Michael O. Leavitt

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Mike Leavitt, Mormon and former Utah Governor

Michael O. Leavitt is an American politician and a member of The Church of Jesus Christ of Latter-day Saints, sometimes casually called the Mormon Church. He served as the U.S. Secretary of Health and Human Services from 2005 to 2009, and as Administrator of the Environmental Protection Agency from 2003 to 2005. He was the 14th Governor of Utah from 1993 to 2003.

In August 2021, the First Presidency of the Church of Jesus Christ announced Leavitt as the new president of the Tabernacle Choir at Temple Square.

In March 2024, he released a personal history and public service memoir in four (soon-to-be five) digital volumes, available free to the public at [www.leavitthistory.com this website].[1]

Mike Leavitt was born on February 11, 1951, in Cedar City, Utah, to Dixie Lorraine and Phyllis Anne Okerlund Leavitt. He graduated from Southern Utah University with a bachelor's degree in economics and business. He is married to Jacalyn Smith and they have five children, four sons and one daughter.

Leavitt is descended both from American colonial and Mormon pioneer stock. His ancestor Thomas Dudley was the second colonial governor of Massachusetts. Dudley's descendant, Dudley Leavitt was a Mormon pioneer.

The Leavitt Group, a regional insurance company founded by Mike Leavitt's father, provided Leavitt with his first professional career engagement. Mike Leavitt expanded the company, as he became its president and CEO. As he served in these positions, Leavitt also served on the boards of directors for other companies. He was also a member of the Utah State Board of Regents, overseeing Utah's nine public colleges and universities. For four years, he was chair of Southern Utah University's board of trustees. [2]

In 1976, Leavitt assisted his father, then a state senator, in an unsuccessful campaign for governor. He worked on a number of U.S. Senate campaigns through the 1980s for Jake Garn and Orrin Hatch. Leavitt first ran for governor of Utah in 1992. Though he had to come from behind in the Republican primary, he defeated the Democratic candidate, Stewart Hanson, and became the 14th governor of Utah, an office he held for three terms. Leavitt has been Utah's only three-term governor. During his eleven years as Governor, Utah was recognized six times as one of America’s best managed states. Leavitt was chosen by his peers as Chairman of the National Governors Association, Western Governors Association, and Republican Governors Association.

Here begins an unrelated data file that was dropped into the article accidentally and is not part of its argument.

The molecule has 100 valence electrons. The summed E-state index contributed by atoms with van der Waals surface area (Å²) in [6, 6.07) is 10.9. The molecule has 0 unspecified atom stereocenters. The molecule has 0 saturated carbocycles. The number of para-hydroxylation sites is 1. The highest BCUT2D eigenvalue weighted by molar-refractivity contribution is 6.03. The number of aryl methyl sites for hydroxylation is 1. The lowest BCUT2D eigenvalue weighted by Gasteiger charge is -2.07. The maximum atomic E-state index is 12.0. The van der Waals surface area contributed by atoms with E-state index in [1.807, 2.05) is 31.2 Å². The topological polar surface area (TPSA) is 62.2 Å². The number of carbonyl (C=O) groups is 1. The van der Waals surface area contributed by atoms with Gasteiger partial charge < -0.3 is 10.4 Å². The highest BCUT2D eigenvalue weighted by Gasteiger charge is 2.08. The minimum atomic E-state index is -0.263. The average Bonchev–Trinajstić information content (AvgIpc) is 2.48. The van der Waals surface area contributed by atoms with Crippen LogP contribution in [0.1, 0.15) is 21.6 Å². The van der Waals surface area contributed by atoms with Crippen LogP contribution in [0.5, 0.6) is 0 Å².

In 1997, while serving as Utah governor, Leavitt helped to found an online university, Western Governors University. Nineteen governors signed legislation creating the school as a non-profit private university.

On August 11, 2003, President George W. Bush nominated Leavitt as Administrator of the Environmental Protection Agency. Leavitt was confirmed on October 28, 2003, by a vote of 88–8 in the United States Senate, and sworn in on November 5, 2003. On December 13, 2004, Leavitt was nominated by Bush to succeed Tommy Thompson as Secretary of Health and Human Services, and was confirmed by the Senate by voice vote on January 26, 2005. During his tenure with Health and Human Services, Leavitt warned Congress that Medicare was headed for disaster. Leavitt claimed that Congress didn't take the warning seriously enough. The department is one of the largest civilian departments in the federal government with more than 67,000 employees and a budget that accounts for almost one out of every four federal dollars. [3]

Because of the perceived threat of the avian flu, Leavitt mobilized the nation’s pandemic preparedness and reconfigured the nation’s medical emergency plans. He also implemented the Medicare prescription drug benefit, worked toward transparency of price and quality in health, and developed a new national strategy for safety of imported products. Leavitt also served on the Homeland Security Advisory Council.

Leavitt has created The Leavitt Partners to consult firms in the private sector and help them understand the federal regulatory bureaucracy regarding health and food safety.

In the year 2000, Leavitt and his family formalized their philanthropic efforts by creating the Dixie and Anne Leavitt Foundation. The Leavitt's have donated over $9 million to the foundation. The foundation's principal beneficiaries have been Southern Utah University and The Church of Jesus Christ of Latter-day Saints. Other beneficiaries have included arts, educational and humanitarian organizations, including the Leavitt family genealogical society. Mike Leavitt has not been directly involved in the foundation's operations.